a cry towards the absurd

The struggle itself toward the heights is enough to fill a man's heart. One must imagine Sisyphus happy.Camus
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( the cry ) Philosophy Discussion Board

the problem of anxiety


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Posted by M. Pianalto on Sunday, December 22, 2002 at 11:37:46 :

In Reply to: Re: what is fear? posted by Spratley on Friday, December 20, 2002 at 15:20:16 :

I've recently spent a good deal of time working on Heidegger's Being & Time, specifically on the relation of Anxiety to the Being of Dasein (ie: humans). Heidegger makes a distinction between fear and anxiety, in that fear is afraid of something definite; whereas, anxiety does not know the object of its own anxiety (at least, not in the beginning). What emerges from anxiety, if one confronts it, is the fact of one's own contingency, and that the reason life (or ourselves, etc.) matters to us is precisely because this anxiety tells us it must come to an end. Furthermore, this anxiety, by bringing us face to face with this truth of our Being, makes evident to us that authenticity and inauthenticity (or "good faith" and "bad faith" in Sartre's lingo) are possibilities of existence. So, it is through anxiety and a(n authentic) graps of what anxiety is telling us, that we can become open to possibilities for existing, even though life is contingent and thus seems to have no (set) meaning or grounding.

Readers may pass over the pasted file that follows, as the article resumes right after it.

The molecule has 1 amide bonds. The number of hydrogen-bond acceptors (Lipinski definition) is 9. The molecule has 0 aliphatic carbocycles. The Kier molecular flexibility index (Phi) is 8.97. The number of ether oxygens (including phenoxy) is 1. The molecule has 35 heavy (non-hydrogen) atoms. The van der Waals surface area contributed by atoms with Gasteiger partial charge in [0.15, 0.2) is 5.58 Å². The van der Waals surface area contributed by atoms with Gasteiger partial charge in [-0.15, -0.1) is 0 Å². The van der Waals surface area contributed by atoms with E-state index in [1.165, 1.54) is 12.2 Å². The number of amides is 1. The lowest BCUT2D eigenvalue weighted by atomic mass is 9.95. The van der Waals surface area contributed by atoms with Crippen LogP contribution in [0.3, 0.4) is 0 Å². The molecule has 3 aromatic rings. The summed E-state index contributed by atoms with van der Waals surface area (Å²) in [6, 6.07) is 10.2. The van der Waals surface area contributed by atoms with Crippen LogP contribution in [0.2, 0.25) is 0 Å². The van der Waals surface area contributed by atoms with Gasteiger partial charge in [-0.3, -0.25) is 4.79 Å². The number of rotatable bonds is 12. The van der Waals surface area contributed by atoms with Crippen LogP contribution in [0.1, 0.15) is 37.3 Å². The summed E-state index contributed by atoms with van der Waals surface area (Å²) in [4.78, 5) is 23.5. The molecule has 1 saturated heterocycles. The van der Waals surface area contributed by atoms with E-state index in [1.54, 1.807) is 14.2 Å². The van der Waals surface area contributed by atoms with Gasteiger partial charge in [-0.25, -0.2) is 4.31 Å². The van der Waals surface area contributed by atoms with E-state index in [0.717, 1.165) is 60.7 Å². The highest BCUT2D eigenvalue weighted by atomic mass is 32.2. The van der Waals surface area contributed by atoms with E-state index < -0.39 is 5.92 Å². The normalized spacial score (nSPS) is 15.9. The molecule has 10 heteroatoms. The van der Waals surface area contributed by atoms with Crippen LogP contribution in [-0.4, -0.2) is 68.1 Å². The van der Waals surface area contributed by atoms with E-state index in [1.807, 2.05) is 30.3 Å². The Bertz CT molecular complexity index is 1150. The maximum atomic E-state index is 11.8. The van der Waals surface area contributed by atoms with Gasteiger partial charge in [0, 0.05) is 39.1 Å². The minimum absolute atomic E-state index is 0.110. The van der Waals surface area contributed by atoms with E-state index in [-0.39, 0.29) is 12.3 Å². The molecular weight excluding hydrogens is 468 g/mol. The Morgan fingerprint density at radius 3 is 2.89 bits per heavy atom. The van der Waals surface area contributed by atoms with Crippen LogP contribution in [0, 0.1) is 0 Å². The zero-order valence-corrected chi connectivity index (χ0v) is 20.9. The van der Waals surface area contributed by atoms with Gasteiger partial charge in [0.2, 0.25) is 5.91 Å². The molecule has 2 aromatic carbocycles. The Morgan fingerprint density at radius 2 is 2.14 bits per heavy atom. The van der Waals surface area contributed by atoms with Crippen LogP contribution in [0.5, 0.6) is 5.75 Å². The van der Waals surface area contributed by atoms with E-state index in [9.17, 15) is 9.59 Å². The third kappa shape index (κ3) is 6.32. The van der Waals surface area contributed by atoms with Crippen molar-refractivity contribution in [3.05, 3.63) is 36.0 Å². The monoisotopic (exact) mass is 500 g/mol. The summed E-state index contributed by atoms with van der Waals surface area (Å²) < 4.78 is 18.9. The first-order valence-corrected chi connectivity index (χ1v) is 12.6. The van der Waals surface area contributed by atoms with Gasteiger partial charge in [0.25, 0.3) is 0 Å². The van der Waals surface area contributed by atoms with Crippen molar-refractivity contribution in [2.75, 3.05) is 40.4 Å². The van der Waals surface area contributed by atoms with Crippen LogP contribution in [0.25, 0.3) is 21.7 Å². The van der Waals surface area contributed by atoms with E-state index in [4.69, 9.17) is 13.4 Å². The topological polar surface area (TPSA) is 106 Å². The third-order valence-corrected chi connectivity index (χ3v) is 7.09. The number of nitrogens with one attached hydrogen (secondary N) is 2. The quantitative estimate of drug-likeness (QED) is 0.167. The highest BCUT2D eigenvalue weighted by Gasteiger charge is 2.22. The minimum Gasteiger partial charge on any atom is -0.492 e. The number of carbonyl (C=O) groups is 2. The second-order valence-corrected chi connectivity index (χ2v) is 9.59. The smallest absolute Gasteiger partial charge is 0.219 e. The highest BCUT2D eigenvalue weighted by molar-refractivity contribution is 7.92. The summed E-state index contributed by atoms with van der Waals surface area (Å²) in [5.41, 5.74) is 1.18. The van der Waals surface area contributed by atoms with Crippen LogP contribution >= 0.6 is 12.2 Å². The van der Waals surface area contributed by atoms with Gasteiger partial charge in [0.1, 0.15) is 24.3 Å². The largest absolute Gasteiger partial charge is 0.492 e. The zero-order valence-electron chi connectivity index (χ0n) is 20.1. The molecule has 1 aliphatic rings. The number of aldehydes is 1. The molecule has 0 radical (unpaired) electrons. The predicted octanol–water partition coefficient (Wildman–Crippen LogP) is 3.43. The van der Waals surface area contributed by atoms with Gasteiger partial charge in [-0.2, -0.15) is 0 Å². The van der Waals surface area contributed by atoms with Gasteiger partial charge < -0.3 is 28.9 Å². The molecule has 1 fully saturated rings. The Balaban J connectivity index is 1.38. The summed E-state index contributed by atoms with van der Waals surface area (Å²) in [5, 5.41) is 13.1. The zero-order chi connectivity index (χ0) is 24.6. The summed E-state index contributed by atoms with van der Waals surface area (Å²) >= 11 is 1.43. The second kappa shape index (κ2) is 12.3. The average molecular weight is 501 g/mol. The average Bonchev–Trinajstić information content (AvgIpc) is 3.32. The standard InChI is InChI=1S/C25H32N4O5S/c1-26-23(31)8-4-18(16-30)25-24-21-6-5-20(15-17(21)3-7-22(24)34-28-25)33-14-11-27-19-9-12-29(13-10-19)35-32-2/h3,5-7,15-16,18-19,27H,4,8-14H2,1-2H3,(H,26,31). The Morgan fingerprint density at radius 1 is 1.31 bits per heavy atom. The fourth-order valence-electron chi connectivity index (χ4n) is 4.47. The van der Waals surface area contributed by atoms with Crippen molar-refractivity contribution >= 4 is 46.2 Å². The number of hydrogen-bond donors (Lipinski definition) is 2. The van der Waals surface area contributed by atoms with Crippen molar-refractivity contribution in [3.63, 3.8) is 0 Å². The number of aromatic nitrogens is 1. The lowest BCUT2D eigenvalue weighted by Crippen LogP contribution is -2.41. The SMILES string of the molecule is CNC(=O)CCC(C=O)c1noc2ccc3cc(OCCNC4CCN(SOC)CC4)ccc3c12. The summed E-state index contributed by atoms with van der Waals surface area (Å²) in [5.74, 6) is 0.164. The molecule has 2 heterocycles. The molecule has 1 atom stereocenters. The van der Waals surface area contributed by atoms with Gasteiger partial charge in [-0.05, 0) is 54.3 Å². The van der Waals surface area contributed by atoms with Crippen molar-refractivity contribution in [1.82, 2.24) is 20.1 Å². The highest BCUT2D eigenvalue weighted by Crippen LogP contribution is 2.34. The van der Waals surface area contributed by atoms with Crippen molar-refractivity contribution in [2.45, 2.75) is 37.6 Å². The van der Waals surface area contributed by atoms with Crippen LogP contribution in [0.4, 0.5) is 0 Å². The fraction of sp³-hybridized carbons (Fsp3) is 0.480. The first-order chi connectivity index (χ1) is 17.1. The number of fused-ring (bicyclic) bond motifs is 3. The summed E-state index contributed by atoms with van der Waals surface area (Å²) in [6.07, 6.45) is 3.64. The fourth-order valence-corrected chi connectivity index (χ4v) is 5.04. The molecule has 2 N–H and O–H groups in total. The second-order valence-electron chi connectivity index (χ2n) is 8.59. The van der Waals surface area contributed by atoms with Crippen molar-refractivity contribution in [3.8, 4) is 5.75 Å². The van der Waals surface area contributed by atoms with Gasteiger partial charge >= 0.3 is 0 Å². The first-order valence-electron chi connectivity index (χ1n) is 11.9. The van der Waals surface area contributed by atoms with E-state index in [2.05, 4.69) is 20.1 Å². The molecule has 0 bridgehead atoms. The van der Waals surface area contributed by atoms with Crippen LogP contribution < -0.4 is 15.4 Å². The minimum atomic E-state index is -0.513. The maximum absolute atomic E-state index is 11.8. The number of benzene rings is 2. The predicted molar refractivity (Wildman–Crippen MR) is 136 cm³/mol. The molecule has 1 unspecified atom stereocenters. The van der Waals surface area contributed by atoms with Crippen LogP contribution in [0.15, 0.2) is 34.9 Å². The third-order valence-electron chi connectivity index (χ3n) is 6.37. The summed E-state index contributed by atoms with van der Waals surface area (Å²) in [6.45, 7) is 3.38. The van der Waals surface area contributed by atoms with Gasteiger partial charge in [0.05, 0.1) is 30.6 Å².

Re: "I have heard that the oposite of fear is love."
--I'm not sure what to make of this b/c the last person I heard this duality was from the lady gym instructor in the film "Donnie Darko," and I tend to concur with Donnie's response that it's somewhat difficult to parse these matters into nice and neat rubrics. Like Sartre's genuine moral dilemmas (such as the youth who must choose between leaving France to join the resistance or remaining at home to care for his mother), what tends to happen in "real life" scenarios where the problems are not simply hypothetical or generalized is that each problem must be taken up as it arises and analyzed against the background of whatever experiences we've had so far (both personal and historical experience).

If you're interested in some hardcore reading on fear and anxiety, I recommend Division I, Chapter 5 of Heidegger's Being & Time, or "The Sickness Unto Death" by Kierkegaard.

Also, as a first time poster, let me say that I like the site (at first quick glance before spouting off), and I hope my comments are useful.

I feel that my reply is terribly brief, but it's a start.


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